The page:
In the case of Ali v Capita Customer Management Ltd, a father has won a sex discrimination claim after his employer told him that he would be paid full pay for only two weeks’ paternity leave.
Mr Ali was a former Telefonica employee who transferred to Capita. When Telefonica employees transferred, the company’s policies transferred with them.
Under the Telefonica maternity policy, female employees taking maternity leave are entitled to 14 weeks’ enhanced maternity pay, followed by 25 weeks’ statutory maternity pay.
Fathers are entitled to two weeks full pay during their paternity leave.
When Mr Ali’s wife gave birth, she was diagnosed with post-natal depression and her doctor advised that returning to work would assist her recovery.
Mr Ali was able to take full paid paternity leave for the first two weeks following the birth of his child, followed by a number of weeks’ annual leave.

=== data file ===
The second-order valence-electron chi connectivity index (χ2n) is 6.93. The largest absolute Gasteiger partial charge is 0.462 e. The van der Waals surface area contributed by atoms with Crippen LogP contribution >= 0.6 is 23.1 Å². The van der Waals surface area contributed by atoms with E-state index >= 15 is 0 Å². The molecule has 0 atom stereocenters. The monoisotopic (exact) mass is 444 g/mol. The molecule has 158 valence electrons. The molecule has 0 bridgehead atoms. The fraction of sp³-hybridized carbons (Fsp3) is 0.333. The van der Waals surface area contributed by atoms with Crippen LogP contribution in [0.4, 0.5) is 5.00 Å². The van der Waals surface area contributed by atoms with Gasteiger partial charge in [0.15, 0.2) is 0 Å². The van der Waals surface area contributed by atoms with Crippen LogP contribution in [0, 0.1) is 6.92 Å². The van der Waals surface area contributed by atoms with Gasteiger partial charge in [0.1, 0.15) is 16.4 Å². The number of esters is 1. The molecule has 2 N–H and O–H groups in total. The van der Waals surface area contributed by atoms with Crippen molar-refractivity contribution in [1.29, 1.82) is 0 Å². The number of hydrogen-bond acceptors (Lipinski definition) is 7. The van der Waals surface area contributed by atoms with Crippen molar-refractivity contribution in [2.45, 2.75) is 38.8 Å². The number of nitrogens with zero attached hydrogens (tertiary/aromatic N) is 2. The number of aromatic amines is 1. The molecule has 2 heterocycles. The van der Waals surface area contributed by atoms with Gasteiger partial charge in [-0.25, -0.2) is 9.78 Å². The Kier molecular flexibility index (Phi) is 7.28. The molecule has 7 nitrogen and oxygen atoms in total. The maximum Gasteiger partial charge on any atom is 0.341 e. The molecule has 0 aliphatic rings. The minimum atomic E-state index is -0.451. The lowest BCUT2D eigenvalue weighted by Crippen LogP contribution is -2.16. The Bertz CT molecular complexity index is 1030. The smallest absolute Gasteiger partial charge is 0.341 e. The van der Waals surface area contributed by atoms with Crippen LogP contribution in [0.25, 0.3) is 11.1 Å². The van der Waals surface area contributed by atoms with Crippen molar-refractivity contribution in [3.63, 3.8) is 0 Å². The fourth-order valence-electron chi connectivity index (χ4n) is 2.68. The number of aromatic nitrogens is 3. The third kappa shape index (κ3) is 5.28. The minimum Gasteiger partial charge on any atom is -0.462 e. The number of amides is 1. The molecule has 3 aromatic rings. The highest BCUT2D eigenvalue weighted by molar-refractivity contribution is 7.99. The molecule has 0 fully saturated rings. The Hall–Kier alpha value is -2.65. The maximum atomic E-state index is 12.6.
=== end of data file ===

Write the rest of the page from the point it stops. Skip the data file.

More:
On his return to work, HR advised that he was entitled to shared parental leave but he would only be entitled to statutory shared parental pay.
Ali v Capita Customer Management Ltd
Mr Ali argued that male employees should be given the same right to leave on enhanced pay as female employees and thought that it was an unfair assumption in 2016 that a man caring for his baby is not entitled to the same pay as a woman performing that role.
The employment tribunal upheld Mr Ali’s sex discrimination complaint.
They believed that the role of primary carer is a matter of choice for the parents, and that the choice should be free of “generalised assumptions”.
DTM Legal Employment Law Associate, Tom Evans, says: “We now have a number of first instance tribunal decisions upholding claims for enhanced shared parental pay in circumstances where employees pay enhanced maternity pay. However, given we currently do not have an appeal court/tribunal decision on this, uncertainty remains.
“If Capita should appeal the decision, hopefully more clarity will be given to employees in the future.”